On appeal, the defendant argued that while partition ratio evidence may not be admissible in cases involving per se violations, they are relevant in cases involving generic DWI violations. The Vermont Supreme Court agreed. After characterizing the generic DWI statute as creating a permissive inference as opposed to a rebuttable presumption, the court stated, “We are not persuaded by the State’s arguments that allowing defense counsel to cross-examine the state chemist concerning the variability of partition ratios would be inconsistent with the statutory scheme and lead to jury confusion. . . . [A]llowing testimony on the variability of partition ratios would not prevent the jury from accepting the statutory inference. Because defendant is charged with driving while under the influence rather than driving with an alcohol concentration exceeding the statutory limit, admitting scientifically accepted evidence concerning the variability of partition ratios will not negate a statutory offense or even an element of a statutory offense; rather, it will merely allow defendant to challenge the permissive inference and the State’s charge that he was impaired.” (Hanks, supra, 772 A.2d at pp. 1092-1093.) The Arizona Court of Appeal, relying in part on Hanks, came to the same conclusion in Guthrie v. Jones (2002) 202 Ariz. 273, 276-277 [43 P.3d 601].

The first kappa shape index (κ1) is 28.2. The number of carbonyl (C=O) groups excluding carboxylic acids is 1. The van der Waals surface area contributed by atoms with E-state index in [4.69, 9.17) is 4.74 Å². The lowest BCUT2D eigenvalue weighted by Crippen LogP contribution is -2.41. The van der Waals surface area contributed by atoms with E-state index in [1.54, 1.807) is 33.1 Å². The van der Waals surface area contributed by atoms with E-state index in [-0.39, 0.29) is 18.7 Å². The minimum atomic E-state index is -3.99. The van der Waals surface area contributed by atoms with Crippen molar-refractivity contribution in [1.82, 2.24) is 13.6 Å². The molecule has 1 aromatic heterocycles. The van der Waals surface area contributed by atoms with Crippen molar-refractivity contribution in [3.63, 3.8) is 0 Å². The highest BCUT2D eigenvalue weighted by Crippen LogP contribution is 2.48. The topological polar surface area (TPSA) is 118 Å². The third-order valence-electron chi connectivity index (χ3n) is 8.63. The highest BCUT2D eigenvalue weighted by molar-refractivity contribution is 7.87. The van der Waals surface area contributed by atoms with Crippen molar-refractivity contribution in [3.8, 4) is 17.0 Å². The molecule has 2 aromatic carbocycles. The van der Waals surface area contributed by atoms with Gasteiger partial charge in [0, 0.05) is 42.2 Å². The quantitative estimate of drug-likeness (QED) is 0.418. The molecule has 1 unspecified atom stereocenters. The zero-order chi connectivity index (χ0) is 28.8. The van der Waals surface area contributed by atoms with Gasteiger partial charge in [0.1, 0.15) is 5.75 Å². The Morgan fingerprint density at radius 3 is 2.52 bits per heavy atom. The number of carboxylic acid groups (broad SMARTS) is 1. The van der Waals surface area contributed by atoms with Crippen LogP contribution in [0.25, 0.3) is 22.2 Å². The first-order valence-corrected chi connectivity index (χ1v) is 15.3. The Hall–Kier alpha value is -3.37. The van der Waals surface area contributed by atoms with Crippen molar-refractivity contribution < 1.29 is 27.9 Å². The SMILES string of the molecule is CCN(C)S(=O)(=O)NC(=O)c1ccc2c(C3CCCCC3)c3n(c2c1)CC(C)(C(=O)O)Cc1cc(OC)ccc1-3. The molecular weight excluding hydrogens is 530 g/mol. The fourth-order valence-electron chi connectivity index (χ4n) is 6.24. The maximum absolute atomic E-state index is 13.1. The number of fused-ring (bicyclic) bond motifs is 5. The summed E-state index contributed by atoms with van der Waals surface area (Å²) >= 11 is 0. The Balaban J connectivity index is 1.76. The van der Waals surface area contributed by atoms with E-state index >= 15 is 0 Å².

Although, as we explain below, we do not agree with Hanks and Guthrie to the extent that those decisions would allow general partition ratio evidence as well as personal partition ratio evidence, we agree with their essential analysis that partition ratio evidence can be admitted to challenge the inference of intoxication without affecting the basic fact supporting the inference.
Because evidence is admissible to challenge the ultimate fact of intoxication under the generic DUI statute, and personal partition ratio evidence is relevant to that fact, we hold that a defendant may introduce otherwise admissible evidence of his personal partition ratio in defense of a generic DUI charge.
E. General Partition Ratio Evidence
Our record does not reflect whether defendant sought to introduce evidence of his personal partition ratio or merely evidence of the variability of partition ratios in the general population. To the extent that he sought to introduce general partition ratio evidence, we believe that such evidence is irrelevant and inadmissible.